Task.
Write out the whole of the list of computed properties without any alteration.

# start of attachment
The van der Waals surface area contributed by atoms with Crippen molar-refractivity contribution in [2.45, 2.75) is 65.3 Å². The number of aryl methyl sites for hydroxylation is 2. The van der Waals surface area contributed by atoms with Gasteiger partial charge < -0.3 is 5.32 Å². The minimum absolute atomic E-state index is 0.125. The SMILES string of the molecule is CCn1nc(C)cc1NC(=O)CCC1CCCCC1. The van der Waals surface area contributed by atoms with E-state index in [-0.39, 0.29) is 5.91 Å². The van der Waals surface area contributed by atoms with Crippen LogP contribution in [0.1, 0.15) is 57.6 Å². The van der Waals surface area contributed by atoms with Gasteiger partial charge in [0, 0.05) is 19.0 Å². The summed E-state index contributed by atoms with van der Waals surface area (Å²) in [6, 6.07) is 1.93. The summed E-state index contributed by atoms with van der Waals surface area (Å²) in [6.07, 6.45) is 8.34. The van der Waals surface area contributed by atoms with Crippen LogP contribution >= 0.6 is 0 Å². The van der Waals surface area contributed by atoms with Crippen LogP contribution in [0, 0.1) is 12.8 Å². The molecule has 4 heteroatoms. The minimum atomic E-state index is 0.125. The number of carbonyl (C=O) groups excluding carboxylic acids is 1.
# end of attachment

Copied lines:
The van der Waals surface area contributed by atoms with Crippen molar-refractivity contribution in [2.45, 2.75) is 65.3 Å². The number of aryl methyl sites for hydroxylation is 2. The van der Waals surface area contributed by atoms with Gasteiger partial charge < -0.3 is 5.32 Å². The minimum absolute atomic E-state index is 0.125. The SMILES string of the molecule is CCn1nc(C)cc1NC(=O)CCC1CCCCC1. The van der Waals surface area contributed by atoms with E-state index in [-0.39, 0.29) is 5.91 Å². The van der Waals surface area contributed by atoms with Crippen LogP contribution in [0.1, 0.15) is 57.6 Å². The van der Waals surface area contributed by atoms with Gasteiger partial charge in [0, 0.05) is 19.0 Å². The summed E-state index contributed by atoms with van der Waals surface area (Å²) in [6, 6.07) is 1.93. The summed E-state index contributed by atoms with van der Waals surface area (Å²) in [6.07, 6.45) is 8.34. The van der Waals surface area contributed by atoms with Crippen LogP contribution >= 0.6 is 0 Å². The van der Waals surface area contributed by atoms with Crippen LogP contribution in [0, 0.1) is 12.8 Å². The molecule has 4 heteroatoms. The minimum atomic E-state index is 0.125. The number of carbonyl (C=O) groups excluding carboxylic acids is 1.